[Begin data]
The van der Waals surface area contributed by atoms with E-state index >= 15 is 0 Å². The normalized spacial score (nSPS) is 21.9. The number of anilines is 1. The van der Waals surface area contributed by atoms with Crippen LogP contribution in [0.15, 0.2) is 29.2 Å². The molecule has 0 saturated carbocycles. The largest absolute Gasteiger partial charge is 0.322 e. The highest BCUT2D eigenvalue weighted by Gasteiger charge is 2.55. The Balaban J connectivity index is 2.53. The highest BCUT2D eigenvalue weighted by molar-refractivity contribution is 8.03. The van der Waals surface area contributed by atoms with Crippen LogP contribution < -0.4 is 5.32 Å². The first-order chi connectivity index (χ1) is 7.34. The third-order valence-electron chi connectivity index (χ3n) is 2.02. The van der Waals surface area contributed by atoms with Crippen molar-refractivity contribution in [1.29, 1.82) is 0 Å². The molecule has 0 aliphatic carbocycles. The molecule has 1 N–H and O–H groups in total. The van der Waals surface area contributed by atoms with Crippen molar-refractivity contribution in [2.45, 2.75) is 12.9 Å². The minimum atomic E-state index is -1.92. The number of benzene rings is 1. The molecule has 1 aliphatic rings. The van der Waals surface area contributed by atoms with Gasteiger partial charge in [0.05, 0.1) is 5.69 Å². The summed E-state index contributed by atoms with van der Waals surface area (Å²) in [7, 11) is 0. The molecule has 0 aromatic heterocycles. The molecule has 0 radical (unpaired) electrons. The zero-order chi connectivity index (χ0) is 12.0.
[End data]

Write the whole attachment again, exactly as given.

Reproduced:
The van der Waals surface area contributed by atoms with E-state index >= 15 is 0 Å². The normalized spacial score (nSPS) is 21.9. The number of anilines is 1. The van der Waals surface area contributed by atoms with Crippen LogP contribution in [0.15, 0.2) is 29.2 Å². The molecule has 0 saturated carbocycles. The largest absolute Gasteiger partial charge is 0.322 e. The highest BCUT2D eigenvalue weighted by Gasteiger charge is 2.55. The Balaban J connectivity index is 2.53. The highest BCUT2D eigenvalue weighted by molar-refractivity contribution is 8.03. The van der Waals surface area contributed by atoms with Crippen LogP contribution < -0.4 is 5.32 Å². The first-order chi connectivity index (χ1) is 7.34. The third-order valence-electron chi connectivity index (χ3n) is 2.02. The van der Waals surface area contributed by atoms with Crippen molar-refractivity contribution in [1.29, 1.82) is 0 Å². The molecule has 0 aliphatic carbocycles. The molecule has 1 N–H and O–H groups in total. The van der Waals surface area contributed by atoms with Crippen molar-refractivity contribution in [2.45, 2.75) is 12.9 Å². The minimum atomic E-state index is -1.92. The number of benzene rings is 1. The molecule has 1 aliphatic rings. The van der Waals surface area contributed by atoms with Gasteiger partial charge in [0.05, 0.1) is 5.69 Å². The summed E-state index contributed by atoms with van der Waals surface area (Å²) in [7, 11) is 0. The molecule has 0 aromatic heterocycles. The molecule has 0 radical (unpaired) electrons. The zero-order chi connectivity index (χ0) is 12.0.